The Principle of Medical Neutrality
A new video from PHR provides a brief introduction to the principle of Medical Neutrality, its foundation in medical ethics and international law, violations of Medical Neutrality, and steps that can be taken to protect and promote the principle. >> Watch Now
Modern war often turns civilians into deliberate targets. Armies shell cities, obstruct the flow of food and medical supplies, and use human shields. Militaries also undermine health care and retaliate against the health professionals who treat the sick and wounded. This violation of medical neutrality is a war crime, a grave breach of the Geneva Conventions or laws of war.
PHR promotes the principle of noninterference with medical services in times of armed conflict: Warring factions must protect civilians; allow sick and wounded civilians and soldiers both to receive care regardless of their political affiliations; and refrain from interfering with medical facilities, transport, and personnel. This is medical neutrality.
Medical neutrality ensures
- the protection of medical personnel, patients, facilities, and transport from attack or interference;
- unhindered access to medical care and treatment;
- the humane treatment of all civilians; and
- nondiscriminatory treatment of the injured and sick.
PHR documents the deliberate targeting of health care systems and personnel, and advocates accountability for violators.
PHR's investigations regarding medical neutrality include these reports:
- Under the Gun: Ongoing Assaults on Bahrain’s Health System
- Do No Harm: A Call for Bahrain to End Systematic Attacks on Doctors and Patients
- Hospital Staff Upholds International Medical Ethics During Unrest in Bangkok
- Medicine Under Siege in the Former Yugoslavia
- Human Rights Crisis in Kashmir — A Pattern of Impunity
- Bloody May: Excessive Use of Lethal Force in Bangkok — The Events of May 17-20, 1992
- The Health-care Situation in Iraqi-Occupied Kuwait
- Panama 1987: Health Consequences of Police and Military Actions
- El Salvador: Health Care Under Siege
May Marks Deadliest Month for Medical Personnel in Syria; June was Second Highest for Facility Attacks (July 23, 2014)
PHR today released the latest numbers on attacks on health care in Syria, which show that – with 30 deaths – May was the deadliest month for medical professionals.
PHR calls on the government of Israel to stop attacking health facilities, ambulances, and health personnel in Gaza. PHR also said that Hamas and other armed groups must fully respect and protect the neutral operation of medical personnel and patients’ safety by ensuring that no military equipment or units operate in or near medical facilities.
PHR Welcomes Nurse’s Decision to Honor Medical Ethics by Refusing to Force-Feed Guantánamo Detainees (July 17, 2014)
PHR supports the refusal of a U.S. Navy nurse to continue force-feeding Guantánamo Bay prisoners, who are engaged in hunger strikes as a legitimate form of protest.
Syrian forces have systematically attacked the health care system in opposition-held areas over the past three years, resulting in the death of more than 460 health professionals and widespread destruction to hospitals and clinics, PHR said today as it launched an interactive map tracking these violations.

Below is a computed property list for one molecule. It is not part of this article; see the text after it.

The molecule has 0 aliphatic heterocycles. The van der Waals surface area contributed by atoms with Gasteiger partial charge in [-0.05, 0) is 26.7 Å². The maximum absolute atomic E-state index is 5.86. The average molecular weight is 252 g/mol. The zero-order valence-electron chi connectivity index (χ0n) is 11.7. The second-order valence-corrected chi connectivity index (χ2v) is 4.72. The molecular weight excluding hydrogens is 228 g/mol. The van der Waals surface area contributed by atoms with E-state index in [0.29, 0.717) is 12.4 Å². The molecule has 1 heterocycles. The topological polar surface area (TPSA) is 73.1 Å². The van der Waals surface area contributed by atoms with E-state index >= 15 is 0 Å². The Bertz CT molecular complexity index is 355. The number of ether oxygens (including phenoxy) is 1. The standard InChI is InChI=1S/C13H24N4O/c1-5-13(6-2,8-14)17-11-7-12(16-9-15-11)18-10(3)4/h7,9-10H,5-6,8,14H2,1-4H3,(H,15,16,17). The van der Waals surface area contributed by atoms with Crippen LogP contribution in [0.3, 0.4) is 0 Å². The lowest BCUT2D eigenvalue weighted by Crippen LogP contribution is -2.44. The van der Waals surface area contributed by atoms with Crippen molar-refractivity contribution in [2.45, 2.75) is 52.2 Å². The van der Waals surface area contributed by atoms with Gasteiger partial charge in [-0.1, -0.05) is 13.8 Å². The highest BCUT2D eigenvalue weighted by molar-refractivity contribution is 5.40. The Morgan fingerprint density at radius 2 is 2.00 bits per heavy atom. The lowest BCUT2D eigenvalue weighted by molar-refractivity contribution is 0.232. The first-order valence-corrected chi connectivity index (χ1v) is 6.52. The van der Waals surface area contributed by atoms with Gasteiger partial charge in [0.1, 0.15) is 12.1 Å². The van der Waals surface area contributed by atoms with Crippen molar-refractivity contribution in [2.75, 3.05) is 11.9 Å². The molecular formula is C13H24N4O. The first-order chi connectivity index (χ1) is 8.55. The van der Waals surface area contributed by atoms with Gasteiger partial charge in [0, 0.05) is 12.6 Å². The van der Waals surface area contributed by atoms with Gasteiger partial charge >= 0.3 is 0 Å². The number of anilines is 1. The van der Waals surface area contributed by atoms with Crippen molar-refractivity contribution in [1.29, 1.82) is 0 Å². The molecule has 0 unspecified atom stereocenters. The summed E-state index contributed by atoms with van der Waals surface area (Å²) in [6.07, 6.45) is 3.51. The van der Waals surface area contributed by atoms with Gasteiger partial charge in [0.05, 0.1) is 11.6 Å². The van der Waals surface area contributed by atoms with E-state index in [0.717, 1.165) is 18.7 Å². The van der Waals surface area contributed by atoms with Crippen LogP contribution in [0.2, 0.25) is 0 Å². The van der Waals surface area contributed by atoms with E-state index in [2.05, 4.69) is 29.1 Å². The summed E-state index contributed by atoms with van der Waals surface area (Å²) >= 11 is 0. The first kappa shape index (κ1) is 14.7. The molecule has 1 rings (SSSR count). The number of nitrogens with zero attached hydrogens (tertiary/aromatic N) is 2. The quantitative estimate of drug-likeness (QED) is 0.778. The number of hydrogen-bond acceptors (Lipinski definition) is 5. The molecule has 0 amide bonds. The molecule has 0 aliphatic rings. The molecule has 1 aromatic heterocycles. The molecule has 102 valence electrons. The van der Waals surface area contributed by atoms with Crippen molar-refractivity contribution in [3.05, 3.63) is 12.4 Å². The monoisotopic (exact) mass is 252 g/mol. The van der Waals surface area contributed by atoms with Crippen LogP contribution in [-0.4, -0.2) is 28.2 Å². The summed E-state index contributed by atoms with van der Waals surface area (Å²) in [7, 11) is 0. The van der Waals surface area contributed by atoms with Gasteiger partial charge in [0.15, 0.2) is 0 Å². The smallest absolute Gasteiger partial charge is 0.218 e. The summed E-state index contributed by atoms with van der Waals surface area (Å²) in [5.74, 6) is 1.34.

Honoring Victims of Torture Means Repairing Trust in Healers (June 26, 2014)
Today, UN International Day in Support of Victims of Torture, marks 27 years since the UN Convention against Torture came into effect.
Attacking Health Care: A Common Denominator in Conflict (June 3, 2014)
Last week, Human Rights Watch reported that the Iraqi government repeatedly targeted and attacked Fallujah General Hospital in Anbar province. Fallujah is a pivotal city in Sunni-majority Anbar province, which has long accused the Shia-dominated central government of persecution.
Today’s Global Day of Action to Close Guantánamo marks another 365 days of detention that have passed since President Barack Obama renewed his promise to close the notorious prison.
The War on Health Care in Syria (May 19, 2014)
Dr. H has treated bombing casualties, chemical weapons survivors, and victims with bullet wounds – all standard cases in his field hospital in one of the opposition-controlled areas of Syria.
Syria's Medical Community Under Assault (July 2014)
This fact sheet illustrates the deliberate targeting and destruction of medical facilities by government and opposition forces, loss of medical personnel, and resulting health consequences in Syria.
Student Toolkit (May 2014)
This student toolkit provides comprehensive information on the principle of medical neutrality – which ensures safe access to medical facilities, protects health care workers and their patients, and allows medical workers to provide unbiased care.
Letter from Medical and Public Health Experts to President Thein Sein Regarding Suspension of MSF in Rakhine State (April 2014)
In this letter, 30 medical and public health experts express concern over the government of Burma's refusal to allow Médecins Sans Frontières (MSF) to conduct humanitarian operations in Rakhine State.
PHR and leading medical organizations sent a letter to Turkish Prime Minister Erdoğan to express concerns over the Ministry of Health taking punitive actions against physicians, including members of the Turkish Medical Association (TMA), who provided emergency medical care to demonstrators during the Gezi Park protests that begain in May 2013.
In February 2011, the Government of Bahrain began targeting health professionals who treated protesters. In April 2012, PHR's Richard Sollom, Deputy Director, and Holly Atkinson, MD, FACP, past President of PHR's Board and volunteer expert, authored a report showing the devastation on Bahrain's health system that have resulted from the Government of Bahrain’s continued assault on doctors, patients, and the healthcare system. Read More »